NLRB General Counsel’s Comment Indicates Expected Restoration of Pro-Employer Precedent

During a recent conference at New York University, NLRB General Counsel, Peter Robb, hinted at the forthcoming restoration of more than fifty years of precedent allowing employers to cease withholding union dues after the expiration of the collective bargaining agreement containing the so-called “dues check-off” provision.

shutterstock_gavel.jpgAs reported by Law360, Robb referred to the 2015 Obama-era decision overturning that precedent as “misguided,” and stated further: “I think unless there’s clear language that the dues check-off should continue, it shouldn’t.” Prior to that 2015 decision, the Board had, since 1962, consistently held that dues check-off provisions, which implement union security provisions by providing for the automatic deduction of union dues, could be cancelled by employers upon contract expiration. See Bethlehem Steel Co., 136 NLRB 1500 (1962).

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Grab Your Wallet Before the PBGC Does – Their Proposed Regulation Could Cost Employers Greatly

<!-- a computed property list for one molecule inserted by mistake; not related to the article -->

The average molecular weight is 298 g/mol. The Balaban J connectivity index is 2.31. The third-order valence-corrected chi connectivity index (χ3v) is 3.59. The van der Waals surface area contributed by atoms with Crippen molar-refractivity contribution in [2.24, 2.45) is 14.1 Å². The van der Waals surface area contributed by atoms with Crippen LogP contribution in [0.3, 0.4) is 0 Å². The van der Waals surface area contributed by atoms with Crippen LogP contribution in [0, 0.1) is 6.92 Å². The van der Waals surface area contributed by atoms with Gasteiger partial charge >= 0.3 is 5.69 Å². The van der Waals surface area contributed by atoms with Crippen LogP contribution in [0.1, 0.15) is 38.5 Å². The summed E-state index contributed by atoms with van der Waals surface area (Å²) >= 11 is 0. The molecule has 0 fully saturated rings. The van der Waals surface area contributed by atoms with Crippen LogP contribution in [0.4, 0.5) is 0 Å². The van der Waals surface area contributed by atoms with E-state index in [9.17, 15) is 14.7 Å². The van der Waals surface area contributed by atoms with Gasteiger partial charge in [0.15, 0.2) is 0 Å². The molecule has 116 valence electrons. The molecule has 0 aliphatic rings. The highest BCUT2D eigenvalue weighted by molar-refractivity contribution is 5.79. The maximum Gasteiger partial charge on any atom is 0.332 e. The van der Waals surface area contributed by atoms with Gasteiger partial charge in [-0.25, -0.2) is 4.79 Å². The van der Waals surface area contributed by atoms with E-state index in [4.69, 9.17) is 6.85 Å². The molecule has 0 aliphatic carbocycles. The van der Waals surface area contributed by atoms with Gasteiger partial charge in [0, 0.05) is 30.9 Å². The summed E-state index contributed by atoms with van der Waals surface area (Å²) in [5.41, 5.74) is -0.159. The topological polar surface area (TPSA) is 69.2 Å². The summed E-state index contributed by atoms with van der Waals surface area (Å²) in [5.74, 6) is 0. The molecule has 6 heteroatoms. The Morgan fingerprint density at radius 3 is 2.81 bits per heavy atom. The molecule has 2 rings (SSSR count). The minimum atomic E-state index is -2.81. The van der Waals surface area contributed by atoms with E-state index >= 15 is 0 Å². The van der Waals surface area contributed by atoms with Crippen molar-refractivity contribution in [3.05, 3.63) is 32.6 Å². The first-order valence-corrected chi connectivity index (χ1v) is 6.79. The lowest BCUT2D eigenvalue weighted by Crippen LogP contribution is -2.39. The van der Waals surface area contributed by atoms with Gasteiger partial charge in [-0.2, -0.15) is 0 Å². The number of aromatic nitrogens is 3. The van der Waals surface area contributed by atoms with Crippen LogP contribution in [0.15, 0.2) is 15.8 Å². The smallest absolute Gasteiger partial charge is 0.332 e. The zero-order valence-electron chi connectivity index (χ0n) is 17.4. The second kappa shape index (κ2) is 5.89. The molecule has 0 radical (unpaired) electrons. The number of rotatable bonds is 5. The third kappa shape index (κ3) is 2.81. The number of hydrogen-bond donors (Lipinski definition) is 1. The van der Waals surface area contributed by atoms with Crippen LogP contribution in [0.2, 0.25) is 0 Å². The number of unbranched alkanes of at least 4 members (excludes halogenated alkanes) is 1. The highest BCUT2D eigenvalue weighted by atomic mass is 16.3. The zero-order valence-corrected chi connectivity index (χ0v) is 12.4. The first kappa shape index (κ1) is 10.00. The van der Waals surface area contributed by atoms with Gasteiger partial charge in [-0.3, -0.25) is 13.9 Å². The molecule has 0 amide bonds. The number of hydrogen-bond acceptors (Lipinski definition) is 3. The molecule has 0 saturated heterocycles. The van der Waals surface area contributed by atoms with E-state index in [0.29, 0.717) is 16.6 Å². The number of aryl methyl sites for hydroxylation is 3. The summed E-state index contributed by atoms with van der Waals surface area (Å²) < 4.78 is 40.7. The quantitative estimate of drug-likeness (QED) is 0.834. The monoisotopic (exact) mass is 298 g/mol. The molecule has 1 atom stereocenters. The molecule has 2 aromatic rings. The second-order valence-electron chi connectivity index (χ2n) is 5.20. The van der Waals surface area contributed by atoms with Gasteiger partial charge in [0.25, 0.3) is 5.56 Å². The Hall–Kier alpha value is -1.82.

shutterstock_pensionIn December 2014, Congress passed and President Obama signed the Multiemployer Pension Reform Act of 2014 (“MPRA”). The objective of the MPRA was to shore up struggling multiemployer pension plans, many of which are severely underfunded and getting worse. Among other things, the MPRA provided employers an incentive to continue participation in “endangered” or “critical” status plans by mandating that any increases to the employer’s contribution rate after 2014 will not count against the employer for purposes of determining withdrawal liability.

Because the funded status of many of these plans is so low, this provision can mean significant savings for employers who withdraw from plans in critical or endangered status. The rehabilitation plans of typical critical status multiemployer plans have called for contribution rate increases anywhere from 4-8% or more annually so, in the five years since 2014, many employers have seen cumulative rate increases of from 20-25%, or more. But because Continue reading